4. Against that order, the applicants preferred appeals which were heard by the Sales Tax Tribunal Before the Tribunal, among other decisions, the learned counsel for the applicants relied on a decision of the Andhra Pradesh High Court in H. Abdul Bakshi G Brothers, Hyderabad v. The State of Andhra Pradesh [1960] 11 S.T.C. 526. At that stage, the decision of the Andhra Pradesh High Court had not reached the Supreme Court where the decision has (1) [1960] 11 S.T.C. 526. been ultimately reversed. Therefore, reliance was placed with equal emphasis on both sides on that decision.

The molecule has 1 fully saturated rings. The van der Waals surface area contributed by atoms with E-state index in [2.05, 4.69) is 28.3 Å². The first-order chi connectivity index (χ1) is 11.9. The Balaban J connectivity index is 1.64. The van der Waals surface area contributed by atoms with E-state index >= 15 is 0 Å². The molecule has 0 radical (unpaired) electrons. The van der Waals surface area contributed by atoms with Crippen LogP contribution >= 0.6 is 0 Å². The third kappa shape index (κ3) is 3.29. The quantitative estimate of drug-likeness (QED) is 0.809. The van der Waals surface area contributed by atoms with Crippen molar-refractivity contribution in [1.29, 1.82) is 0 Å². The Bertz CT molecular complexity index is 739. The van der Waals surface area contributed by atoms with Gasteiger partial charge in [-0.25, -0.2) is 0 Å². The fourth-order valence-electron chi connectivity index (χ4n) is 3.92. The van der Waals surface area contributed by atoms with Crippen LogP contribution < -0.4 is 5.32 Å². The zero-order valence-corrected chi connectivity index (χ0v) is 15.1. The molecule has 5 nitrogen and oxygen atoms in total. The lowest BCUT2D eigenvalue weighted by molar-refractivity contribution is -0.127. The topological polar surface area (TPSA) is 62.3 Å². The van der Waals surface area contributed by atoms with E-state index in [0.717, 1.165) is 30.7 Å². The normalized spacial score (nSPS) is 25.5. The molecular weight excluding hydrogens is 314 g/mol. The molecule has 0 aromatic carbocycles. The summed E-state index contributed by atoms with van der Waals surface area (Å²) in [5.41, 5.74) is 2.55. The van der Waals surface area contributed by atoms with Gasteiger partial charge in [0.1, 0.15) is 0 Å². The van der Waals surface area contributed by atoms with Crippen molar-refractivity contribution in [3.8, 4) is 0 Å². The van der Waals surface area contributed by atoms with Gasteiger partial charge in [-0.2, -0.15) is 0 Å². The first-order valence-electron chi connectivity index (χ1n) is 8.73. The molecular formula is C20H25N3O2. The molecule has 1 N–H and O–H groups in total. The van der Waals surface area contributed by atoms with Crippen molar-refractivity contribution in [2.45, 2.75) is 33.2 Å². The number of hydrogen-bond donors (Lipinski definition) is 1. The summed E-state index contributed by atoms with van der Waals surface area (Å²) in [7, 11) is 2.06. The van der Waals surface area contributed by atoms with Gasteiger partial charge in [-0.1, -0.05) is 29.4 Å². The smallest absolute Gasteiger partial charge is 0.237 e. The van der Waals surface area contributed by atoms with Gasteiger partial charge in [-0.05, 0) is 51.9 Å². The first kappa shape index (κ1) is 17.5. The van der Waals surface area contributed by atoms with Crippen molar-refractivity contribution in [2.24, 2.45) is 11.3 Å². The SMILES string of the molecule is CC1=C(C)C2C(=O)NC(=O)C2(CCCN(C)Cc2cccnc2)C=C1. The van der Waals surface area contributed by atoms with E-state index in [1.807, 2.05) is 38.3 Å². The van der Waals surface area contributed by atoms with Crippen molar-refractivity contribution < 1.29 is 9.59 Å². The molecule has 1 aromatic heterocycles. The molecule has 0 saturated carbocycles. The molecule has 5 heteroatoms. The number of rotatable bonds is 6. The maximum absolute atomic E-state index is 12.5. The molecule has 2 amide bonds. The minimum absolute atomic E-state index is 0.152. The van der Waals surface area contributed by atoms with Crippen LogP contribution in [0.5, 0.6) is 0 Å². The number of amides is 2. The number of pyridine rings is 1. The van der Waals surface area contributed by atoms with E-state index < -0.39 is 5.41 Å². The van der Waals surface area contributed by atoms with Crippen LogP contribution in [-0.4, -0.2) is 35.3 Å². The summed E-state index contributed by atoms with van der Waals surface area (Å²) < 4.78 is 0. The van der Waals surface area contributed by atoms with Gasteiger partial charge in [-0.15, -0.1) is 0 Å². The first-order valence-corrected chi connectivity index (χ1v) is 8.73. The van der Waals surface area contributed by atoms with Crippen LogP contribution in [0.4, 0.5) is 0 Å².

5. The Sales Tax Tribunal agreed with the finding of the Deputy Commissioner on the question of the applicants carrying on the business of selling goods. In fact, that finding was not challenged on behalf of the department before the Sales Tax Tribunal. It is also mentioned by the Tribunal in its appellate order that actually the appellants do not sell cinematograph films which they produce. It seems to have been contended before the Tribunal also that the applicants, as producers of motion pictures, do not carry on any business which can attract liability under the Sales Tax Act, because they do not sell anything. The Tribunal has observed that this argument assumed that unless the purchase activity ends in sale, there is no business carried on, and, further, that unless they deal in the goods, i.e., they sell the goods which they buy, there is also no business of buying goods. The Tribunal did not accept this contention, observing that the definition of the word 'dealer' does not contemplate that, in order that a person should be a dealer, he should carry on the business of buying and selling goods. The Tribunal was careful to observe that, in deciding the appeals before them, they were not deciding as to which are the commodities purchased by the appellants in which they were dealers, or in which they carry on the business. The point which they were deciding was whether, in the course of their activity of producing motion pictures, the appellants carry on the business of buying raw films on which the appellants work by engaging artistes for producing the stories which they have in view and ultimately getting them printed ready for being distributed and exhibited. The Tribunal also rejected the contention of the appellants that what was produced by the him producers and their activity of producing films was not a business activity, as the term is popularly understood in the commercial sense, but that what was produced by them was a work of art. It seems to have been argued before the Tribunal that the profession of him producers could not be characterised as a business and was, therefore, not liable to taxation. We may point out that this line of argument as to the nature of the activity carried on by the film producers not being a business is not relied upon before us in support of the contention of the applicants, though it is urged that what the applicants are producing are not goods or a commodity but a work of art, or something in which they have copyrights within the meaning of the Copyright Act. Ultimately, the Tribunal came to the conclusion that, in so far as purchases of raw films are concerned, since the film producer distributes the films, when ready, with a view to earn profit, it was clear that the applicants were making purchases of raw films to carry on their business, and incidentally, the purchases of raw films being with the ultimate object of distributing those films for profit, when ready, the profit motive was also present in regard to that commodity, and, therefore, making purchases of raw films in the course of this activity as film producers was tantamount to carrying on the business of buying that commodity as a dealer.